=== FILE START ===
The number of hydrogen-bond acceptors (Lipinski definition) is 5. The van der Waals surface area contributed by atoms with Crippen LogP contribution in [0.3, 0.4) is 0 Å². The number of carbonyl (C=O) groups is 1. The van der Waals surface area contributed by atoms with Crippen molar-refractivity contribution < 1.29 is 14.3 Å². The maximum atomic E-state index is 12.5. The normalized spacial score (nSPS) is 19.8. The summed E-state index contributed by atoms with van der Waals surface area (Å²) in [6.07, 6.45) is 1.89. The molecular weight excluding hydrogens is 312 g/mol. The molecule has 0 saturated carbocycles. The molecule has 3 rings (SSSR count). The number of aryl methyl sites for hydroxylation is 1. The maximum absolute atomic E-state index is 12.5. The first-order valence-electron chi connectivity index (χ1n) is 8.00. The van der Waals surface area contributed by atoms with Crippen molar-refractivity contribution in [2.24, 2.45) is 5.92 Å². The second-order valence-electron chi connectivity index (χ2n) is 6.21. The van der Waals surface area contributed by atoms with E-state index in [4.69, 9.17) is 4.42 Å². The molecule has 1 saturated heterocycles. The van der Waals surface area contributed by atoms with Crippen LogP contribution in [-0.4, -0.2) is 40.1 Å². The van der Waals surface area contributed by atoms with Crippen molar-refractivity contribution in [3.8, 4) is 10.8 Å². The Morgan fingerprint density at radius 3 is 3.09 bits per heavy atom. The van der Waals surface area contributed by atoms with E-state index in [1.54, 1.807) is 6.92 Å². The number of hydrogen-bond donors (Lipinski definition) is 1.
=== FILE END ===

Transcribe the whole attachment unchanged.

The number of hydrogen-bond acceptors (Lipinski definition) is 5. The van der Waals surface area contributed by atoms with Crippen LogP contribution in [0.3, 0.4) is 0 Å². The number of carbonyl (C=O) groups is 1. The van der Waals surface area contributed by atoms with Crippen molar-refractivity contribution < 1.29 is 14.3 Å². The maximum atomic E-state index is 12.5. The normalized spacial score (nSPS) is 19.8. The summed E-state index contributed by atoms with van der Waals surface area (Å²) in [6.07, 6.45) is 1.89. The molecular weight excluding hydrogens is 312 g/mol. The molecule has 0 saturated carbocycles. The molecule has 3 rings (SSSR count). The number of aryl methyl sites for hydroxylation is 1. The maximum absolute atomic E-state index is 12.5. The first-order valence-electron chi connectivity index (χ1n) is 8.00. The van der Waals surface area contributed by atoms with Crippen molar-refractivity contribution in [2.24, 2.45) is 5.92 Å². The second-order valence-electron chi connectivity index (χ2n) is 6.21. The van der Waals surface area contributed by atoms with E-state index in [4.69, 9.17) is 4.42 Å². The molecule has 1 saturated heterocycles. The van der Waals surface area contributed by atoms with Crippen LogP contribution in [-0.4, -0.2) is 40.1 Å². The van der Waals surface area contributed by atoms with Crippen molar-refractivity contribution in [3.8, 4) is 10.8 Å². The Morgan fingerprint density at radius 3 is 3.09 bits per heavy atom. The van der Waals surface area contributed by atoms with E-state index in [1.54, 1.807) is 6.92 Å². The number of hydrogen-bond donors (Lipinski definition) is 1.